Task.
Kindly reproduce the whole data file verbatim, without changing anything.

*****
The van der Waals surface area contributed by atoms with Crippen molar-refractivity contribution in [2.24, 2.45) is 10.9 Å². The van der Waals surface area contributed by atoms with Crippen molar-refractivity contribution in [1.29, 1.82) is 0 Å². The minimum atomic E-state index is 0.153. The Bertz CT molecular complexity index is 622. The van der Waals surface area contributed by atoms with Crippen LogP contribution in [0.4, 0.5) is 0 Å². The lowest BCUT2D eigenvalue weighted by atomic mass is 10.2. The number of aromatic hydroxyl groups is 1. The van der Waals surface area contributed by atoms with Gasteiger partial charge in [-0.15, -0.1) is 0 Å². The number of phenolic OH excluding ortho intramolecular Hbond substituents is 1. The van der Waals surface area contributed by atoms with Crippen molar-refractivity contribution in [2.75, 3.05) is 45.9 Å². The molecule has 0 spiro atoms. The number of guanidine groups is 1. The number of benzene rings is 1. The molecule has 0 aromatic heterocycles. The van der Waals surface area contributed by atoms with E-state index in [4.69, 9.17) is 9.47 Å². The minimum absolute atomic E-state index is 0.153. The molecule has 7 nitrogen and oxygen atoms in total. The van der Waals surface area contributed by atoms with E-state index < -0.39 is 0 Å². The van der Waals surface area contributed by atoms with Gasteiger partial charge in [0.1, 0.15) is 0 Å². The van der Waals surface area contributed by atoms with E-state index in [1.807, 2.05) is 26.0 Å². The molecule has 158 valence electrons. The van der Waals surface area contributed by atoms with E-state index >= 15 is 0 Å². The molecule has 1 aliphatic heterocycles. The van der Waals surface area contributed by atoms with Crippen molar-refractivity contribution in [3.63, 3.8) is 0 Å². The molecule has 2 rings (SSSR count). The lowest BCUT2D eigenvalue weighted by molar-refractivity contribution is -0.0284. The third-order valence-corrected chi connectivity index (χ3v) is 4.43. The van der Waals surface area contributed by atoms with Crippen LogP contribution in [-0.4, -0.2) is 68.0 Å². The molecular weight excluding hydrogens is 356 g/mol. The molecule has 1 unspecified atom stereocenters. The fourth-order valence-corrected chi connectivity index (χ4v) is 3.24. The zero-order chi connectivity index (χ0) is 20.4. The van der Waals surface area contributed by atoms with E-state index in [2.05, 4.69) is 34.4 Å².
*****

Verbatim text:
The van der Waals surface area contributed by atoms with Crippen molar-refractivity contribution in [2.24, 2.45) is 10.9 Å². The van der Waals surface area contributed by atoms with Crippen molar-refractivity contribution in [1.29, 1.82) is 0 Å². The minimum atomic E-state index is 0.153. The Bertz CT molecular complexity index is 622. The van der Waals surface area contributed by atoms with Crippen LogP contribution in [0.4, 0.5) is 0 Å². The lowest BCUT2D eigenvalue weighted by atomic mass is 10.2. The number of aromatic hydroxyl groups is 1. The van der Waals surface area contributed by atoms with Gasteiger partial charge in [-0.15, -0.1) is 0 Å². The number of phenolic OH excluding ortho intramolecular Hbond substituents is 1. The van der Waals surface area contributed by atoms with Crippen molar-refractivity contribution in [2.75, 3.05) is 45.9 Å². The molecule has 0 spiro atoms. The number of guanidine groups is 1. The number of benzene rings is 1. The molecule has 0 aromatic heterocycles. The van der Waals surface area contributed by atoms with E-state index in [4.69, 9.17) is 9.47 Å². The minimum absolute atomic E-state index is 0.153. The molecule has 7 nitrogen and oxygen atoms in total. The van der Waals surface area contributed by atoms with E-state index < -0.39 is 0 Å². The van der Waals surface area contributed by atoms with Gasteiger partial charge in [0.1, 0.15) is 0 Å². The van der Waals surface area contributed by atoms with E-state index in [1.807, 2.05) is 26.0 Å². The molecule has 158 valence electrons. The van der Waals surface area contributed by atoms with E-state index >= 15 is 0 Å². The molecule has 1 aliphatic heterocycles. The van der Waals surface area contributed by atoms with Crippen molar-refractivity contribution in [3.63, 3.8) is 0 Å². The molecule has 2 rings (SSSR count). The lowest BCUT2D eigenvalue weighted by molar-refractivity contribution is -0.0284. The third-order valence-corrected chi connectivity index (χ3v) is 4.43. The van der Waals surface area contributed by atoms with Crippen LogP contribution in [-0.4, -0.2) is 68.0 Å². The molecular weight excluding hydrogens is 356 g/mol. The molecule has 1 unspecified atom stereocenters. The fourth-order valence-corrected chi connectivity index (χ4v) is 3.24. The zero-order chi connectivity index (χ0) is 20.4. The van der Waals surface area contributed by atoms with E-state index in [2.05, 4.69) is 34.4 Å².